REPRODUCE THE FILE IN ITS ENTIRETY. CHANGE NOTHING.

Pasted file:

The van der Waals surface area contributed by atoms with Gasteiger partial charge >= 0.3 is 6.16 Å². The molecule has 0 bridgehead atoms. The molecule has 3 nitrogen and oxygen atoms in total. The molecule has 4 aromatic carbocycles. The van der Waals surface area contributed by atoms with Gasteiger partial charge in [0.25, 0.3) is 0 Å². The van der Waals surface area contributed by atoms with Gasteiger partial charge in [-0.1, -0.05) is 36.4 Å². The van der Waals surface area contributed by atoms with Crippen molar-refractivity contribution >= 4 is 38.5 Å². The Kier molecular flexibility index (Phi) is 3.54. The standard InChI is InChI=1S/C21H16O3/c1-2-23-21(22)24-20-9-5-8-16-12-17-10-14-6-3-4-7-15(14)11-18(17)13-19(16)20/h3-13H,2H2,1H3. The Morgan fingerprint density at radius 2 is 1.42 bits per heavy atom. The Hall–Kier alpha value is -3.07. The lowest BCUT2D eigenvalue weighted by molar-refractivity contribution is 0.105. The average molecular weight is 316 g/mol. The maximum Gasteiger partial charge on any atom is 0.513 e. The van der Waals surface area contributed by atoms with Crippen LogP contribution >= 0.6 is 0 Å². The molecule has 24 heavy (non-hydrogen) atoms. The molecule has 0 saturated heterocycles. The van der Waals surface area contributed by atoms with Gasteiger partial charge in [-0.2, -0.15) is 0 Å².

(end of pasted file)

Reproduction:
The van der Waals surface area contributed by atoms with Gasteiger partial charge >= 0.3 is 6.16 Å². The molecule has 0 bridgehead atoms. The molecule has 3 nitrogen and oxygen atoms in total. The molecule has 4 aromatic carbocycles. The van der Waals surface area contributed by atoms with Gasteiger partial charge in [0.25, 0.3) is 0 Å². The van der Waals surface area contributed by atoms with Gasteiger partial charge in [-0.1, -0.05) is 36.4 Å². The van der Waals surface area contributed by atoms with Crippen molar-refractivity contribution >= 4 is 38.5 Å². The Kier molecular flexibility index (Phi) is 3.54. The standard InChI is InChI=1S/C21H16O3/c1-2-23-21(22)24-20-9-5-8-16-12-17-10-14-6-3-4-7-15(14)11-18(17)13-19(16)20/h3-13H,2H2,1H3. The Morgan fingerprint density at radius 2 is 1.42 bits per heavy atom. The Hall–Kier alpha value is -3.07. The lowest BCUT2D eigenvalue weighted by molar-refractivity contribution is 0.105. The average molecular weight is 316 g/mol. The maximum Gasteiger partial charge on any atom is 0.513 e. The van der Waals surface area contributed by atoms with Crippen LogP contribution >= 0.6 is 0 Å². The molecule has 24 heavy (non-hydrogen) atoms. The molecule has 0 saturated heterocycles. The van der Waals surface area contributed by atoms with Gasteiger partial charge in [-0.2, -0.15) is 0 Å².